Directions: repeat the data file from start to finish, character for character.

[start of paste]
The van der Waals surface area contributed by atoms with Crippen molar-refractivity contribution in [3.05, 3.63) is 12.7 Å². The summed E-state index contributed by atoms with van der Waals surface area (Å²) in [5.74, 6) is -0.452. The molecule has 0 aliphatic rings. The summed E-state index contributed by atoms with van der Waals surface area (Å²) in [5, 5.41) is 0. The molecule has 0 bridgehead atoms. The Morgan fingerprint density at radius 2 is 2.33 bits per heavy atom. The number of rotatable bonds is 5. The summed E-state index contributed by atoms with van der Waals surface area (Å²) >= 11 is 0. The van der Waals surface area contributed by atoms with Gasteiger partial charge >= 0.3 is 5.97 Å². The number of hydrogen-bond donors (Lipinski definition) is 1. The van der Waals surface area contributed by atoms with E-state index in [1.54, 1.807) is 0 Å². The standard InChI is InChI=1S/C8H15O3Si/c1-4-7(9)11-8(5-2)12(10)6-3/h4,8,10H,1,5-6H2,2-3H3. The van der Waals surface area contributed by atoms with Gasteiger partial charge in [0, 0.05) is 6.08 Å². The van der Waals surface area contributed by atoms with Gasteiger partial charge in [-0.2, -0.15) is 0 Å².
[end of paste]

The van der Waals surface area contributed by atoms with Crippen molar-refractivity contribution in [3.05, 3.63) is 12.7 Å². The summed E-state index contributed by atoms with van der Waals surface area (Å²) in [5.74, 6) is -0.452. The molecule has 0 aliphatic rings. The summed E-state index contributed by atoms with van der Waals surface area (Å²) in [5, 5.41) is 0. The molecule has 0 bridgehead atoms. The Morgan fingerprint density at radius 2 is 2.33 bits per heavy atom. The number of rotatable bonds is 5. The summed E-state index contributed by atoms with van der Waals surface area (Å²) >= 11 is 0. The van der Waals surface area contributed by atoms with Gasteiger partial charge >= 0.3 is 5.97 Å². The number of hydrogen-bond donors (Lipinski definition) is 1. The van der Waals surface area contributed by atoms with E-state index in [1.54, 1.807) is 0 Å². The standard InChI is InChI=1S/C8H15O3Si/c1-4-7(9)11-8(5-2)12(10)6-3/h4,8,10H,1,5-6H2,2-3H3. The van der Waals surface area contributed by atoms with Gasteiger partial charge in [0, 0.05) is 6.08 Å². The van der Waals surface area contributed by atoms with Gasteiger partial charge in [-0.2, -0.15) is 0 Å².